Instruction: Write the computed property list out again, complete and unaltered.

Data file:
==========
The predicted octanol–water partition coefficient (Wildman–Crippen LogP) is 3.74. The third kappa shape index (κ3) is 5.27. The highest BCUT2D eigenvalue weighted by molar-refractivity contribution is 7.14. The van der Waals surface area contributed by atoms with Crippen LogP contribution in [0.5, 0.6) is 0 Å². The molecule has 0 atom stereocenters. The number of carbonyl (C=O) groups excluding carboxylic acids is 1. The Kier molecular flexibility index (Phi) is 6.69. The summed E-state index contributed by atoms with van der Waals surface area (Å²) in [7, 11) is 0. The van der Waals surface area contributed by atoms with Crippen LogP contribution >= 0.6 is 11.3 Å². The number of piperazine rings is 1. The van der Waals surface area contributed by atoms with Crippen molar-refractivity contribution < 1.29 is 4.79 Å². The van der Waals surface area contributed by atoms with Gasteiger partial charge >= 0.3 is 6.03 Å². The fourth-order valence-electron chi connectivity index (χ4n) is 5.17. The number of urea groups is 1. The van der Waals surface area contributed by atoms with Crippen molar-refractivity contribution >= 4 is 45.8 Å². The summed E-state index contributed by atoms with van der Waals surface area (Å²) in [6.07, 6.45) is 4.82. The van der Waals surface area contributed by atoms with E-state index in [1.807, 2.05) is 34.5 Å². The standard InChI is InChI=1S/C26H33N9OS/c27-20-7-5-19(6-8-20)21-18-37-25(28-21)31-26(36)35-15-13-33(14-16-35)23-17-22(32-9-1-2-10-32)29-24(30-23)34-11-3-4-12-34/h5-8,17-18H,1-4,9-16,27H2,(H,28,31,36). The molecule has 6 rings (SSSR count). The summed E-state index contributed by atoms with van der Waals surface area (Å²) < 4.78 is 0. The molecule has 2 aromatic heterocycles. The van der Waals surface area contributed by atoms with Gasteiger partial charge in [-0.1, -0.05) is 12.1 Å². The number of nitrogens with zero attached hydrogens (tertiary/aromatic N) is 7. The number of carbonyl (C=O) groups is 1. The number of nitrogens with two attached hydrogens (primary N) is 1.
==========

The predicted octanol–water partition coefficient (Wildman–Crippen LogP) is 3.74. The third kappa shape index (κ3) is 5.27. The highest BCUT2D eigenvalue weighted by molar-refractivity contribution is 7.14. The van der Waals surface area contributed by atoms with Crippen LogP contribution in [0.5, 0.6) is 0 Å². The molecule has 0 atom stereocenters. The number of carbonyl (C=O) groups excluding carboxylic acids is 1. The Kier molecular flexibility index (Phi) is 6.69. The summed E-state index contributed by atoms with van der Waals surface area (Å²) in [7, 11) is 0. The van der Waals surface area contributed by atoms with Crippen LogP contribution >= 0.6 is 11.3 Å². The number of piperazine rings is 1. The van der Waals surface area contributed by atoms with Crippen molar-refractivity contribution < 1.29 is 4.79 Å². The van der Waals surface area contributed by atoms with Gasteiger partial charge >= 0.3 is 6.03 Å². The fourth-order valence-electron chi connectivity index (χ4n) is 5.17. The number of urea groups is 1. The van der Waals surface area contributed by atoms with Crippen molar-refractivity contribution >= 4 is 45.8 Å². The summed E-state index contributed by atoms with van der Waals surface area (Å²) in [6.07, 6.45) is 4.82. The van der Waals surface area contributed by atoms with E-state index in [1.807, 2.05) is 34.5 Å². The standard InChI is InChI=1S/C26H33N9OS/c27-20-7-5-19(6-8-20)21-18-37-25(28-21)31-26(36)35-15-13-33(14-16-35)23-17-22(32-9-1-2-10-32)29-24(30-23)34-11-3-4-12-34/h5-8,17-18H,1-4,9-16,27H2,(H,28,31,36). The molecule has 6 rings (SSSR count). The summed E-state index contributed by atoms with van der Waals surface area (Å²) < 4.78 is 0. The molecule has 2 aromatic heterocycles. The van der Waals surface area contributed by atoms with Gasteiger partial charge in [-0.1, -0.05) is 12.1 Å². The number of nitrogens with zero attached hydrogens (tertiary/aromatic N) is 7. The number of carbonyl (C=O) groups is 1. The number of nitrogens with two attached hydrogens (primary N) is 1.